AFP reporters noted that former Chinese President Hu Jintao walked out of the closing ceremony of the Communist Party Congress on Saturday.
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The unusual incident has not been explained or reported by state media, and any recent references to his name appear to have been blocked on the Chinese internet.
Hu Jintao, who served as President of China from 2003 to 2013, looked frail and was pressured by the staff to get up from his seat next to Xi Jinping in the first row of the People’s Palace.
An employee tried to take the 79-year-old former president by the arm, but the latter refused.
The individual then tried to lift him from his armpits, but Xi Jinping’s ancestor continued to resist.
Hu Jintao at the same time tried to sit on the documents placed on his desk, which seemed to belong to the number one Chinese man.
A conversation lasting about a minute ensued between the employee and Hu Jintao.
The latter was finally persuaded to leave the building, reluctantly. Having been caught by the arm, he escorted the ex-president outside.
No official explanation was given.
Upon getting up, Hu Jintao had a brief exchange with Xi Jinping, who answered him without looking at him, and Prime Minister Li Keqiang, who patted his shoulder amiably.
Hu Jintao had surprised the opening of the conference last Sunday by appearing so old, his hair was now completely white.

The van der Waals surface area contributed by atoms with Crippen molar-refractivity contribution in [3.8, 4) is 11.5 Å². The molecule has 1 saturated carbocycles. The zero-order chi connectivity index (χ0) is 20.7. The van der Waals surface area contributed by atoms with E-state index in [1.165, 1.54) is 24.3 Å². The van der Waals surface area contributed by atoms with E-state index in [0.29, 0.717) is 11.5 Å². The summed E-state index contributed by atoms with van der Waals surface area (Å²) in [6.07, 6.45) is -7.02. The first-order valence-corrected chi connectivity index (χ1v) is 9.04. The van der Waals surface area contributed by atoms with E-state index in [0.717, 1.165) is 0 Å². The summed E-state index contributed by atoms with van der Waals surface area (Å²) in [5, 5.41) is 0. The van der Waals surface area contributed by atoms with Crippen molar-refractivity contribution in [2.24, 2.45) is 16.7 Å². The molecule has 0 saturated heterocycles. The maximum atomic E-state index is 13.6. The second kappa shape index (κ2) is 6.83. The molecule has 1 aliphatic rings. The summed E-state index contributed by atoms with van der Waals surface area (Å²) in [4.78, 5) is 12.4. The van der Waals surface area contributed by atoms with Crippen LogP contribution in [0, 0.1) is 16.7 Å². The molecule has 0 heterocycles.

This sequence occurred shortly after the press entered the People’s Palace in Beijing to cover the closing ceremony of the CPC Congress.
This came before a unanimous vote by some 2,300 Communist Party delegates to include Xi Jinping’s “central role” in the party charter.
“It is not yet clear why this is, whether it is to counteract Xi’s strength or an unpleasant moment for an elderly person,” said Neil Thomas, an analyst at Eurasia Group.
“In the absence of additional information, it is difficult to draw conclusions about the relationship between this incident and Chinese policy,” Thomas said.
The name “Hu Jintao” appeared censored on Saturday afternoon on the social network Weibo, China’s equivalent of Twitter. Only information from the day before, and from official accounts, was available.
Xi Jinping, 69, is scheduled to get a third term as party general secretary on Sunday, guaranteeing him a third term in office next March.
He came to the head of China in 2012, centralizing his powers to gradually become the most powerful leader since the regime’s founder, Mao Zedong.
He showed great fortitude against all forms of opposition and also led a massive anti-corruption campaign that enabled him to purge his opponents.